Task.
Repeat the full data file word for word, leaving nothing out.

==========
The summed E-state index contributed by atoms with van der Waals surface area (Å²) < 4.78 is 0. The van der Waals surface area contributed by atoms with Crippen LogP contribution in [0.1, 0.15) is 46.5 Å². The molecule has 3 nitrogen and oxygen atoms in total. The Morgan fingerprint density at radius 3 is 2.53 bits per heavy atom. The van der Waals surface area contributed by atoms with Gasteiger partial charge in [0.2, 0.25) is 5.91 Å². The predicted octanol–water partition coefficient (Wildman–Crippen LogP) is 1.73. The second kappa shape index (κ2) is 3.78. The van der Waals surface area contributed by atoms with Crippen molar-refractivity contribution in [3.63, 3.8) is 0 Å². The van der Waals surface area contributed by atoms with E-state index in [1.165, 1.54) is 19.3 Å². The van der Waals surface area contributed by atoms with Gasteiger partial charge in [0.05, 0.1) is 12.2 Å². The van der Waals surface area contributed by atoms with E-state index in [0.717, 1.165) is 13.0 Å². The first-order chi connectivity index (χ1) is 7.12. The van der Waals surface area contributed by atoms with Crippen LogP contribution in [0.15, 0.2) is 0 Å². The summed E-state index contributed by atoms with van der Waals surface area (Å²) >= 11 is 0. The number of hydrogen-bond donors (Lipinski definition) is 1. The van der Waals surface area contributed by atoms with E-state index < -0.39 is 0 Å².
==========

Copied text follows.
The summed E-state index contributed by atoms with van der Waals surface area (Å²) < 4.78 is 0. The van der Waals surface area contributed by atoms with Crippen LogP contribution in [0.1, 0.15) is 46.5 Å². The molecule has 3 nitrogen and oxygen atoms in total. The Morgan fingerprint density at radius 3 is 2.53 bits per heavy atom. The van der Waals surface area contributed by atoms with Gasteiger partial charge in [0.2, 0.25) is 5.91 Å². The predicted octanol–water partition coefficient (Wildman–Crippen LogP) is 1.73. The second kappa shape index (κ2) is 3.78. The van der Waals surface area contributed by atoms with Crippen molar-refractivity contribution in [3.63, 3.8) is 0 Å². The van der Waals surface area contributed by atoms with E-state index in [1.165, 1.54) is 19.3 Å². The van der Waals surface area contributed by atoms with Gasteiger partial charge in [0.05, 0.1) is 12.2 Å². The van der Waals surface area contributed by atoms with E-state index in [0.717, 1.165) is 13.0 Å². The first-order chi connectivity index (χ1) is 7.12. The van der Waals surface area contributed by atoms with Crippen LogP contribution in [0.15, 0.2) is 0 Å². The summed E-state index contributed by atoms with van der Waals surface area (Å²) >= 11 is 0. The number of hydrogen-bond donors (Lipinski definition) is 1. The van der Waals surface area contributed by atoms with E-state index < -0.39 is 0 Å².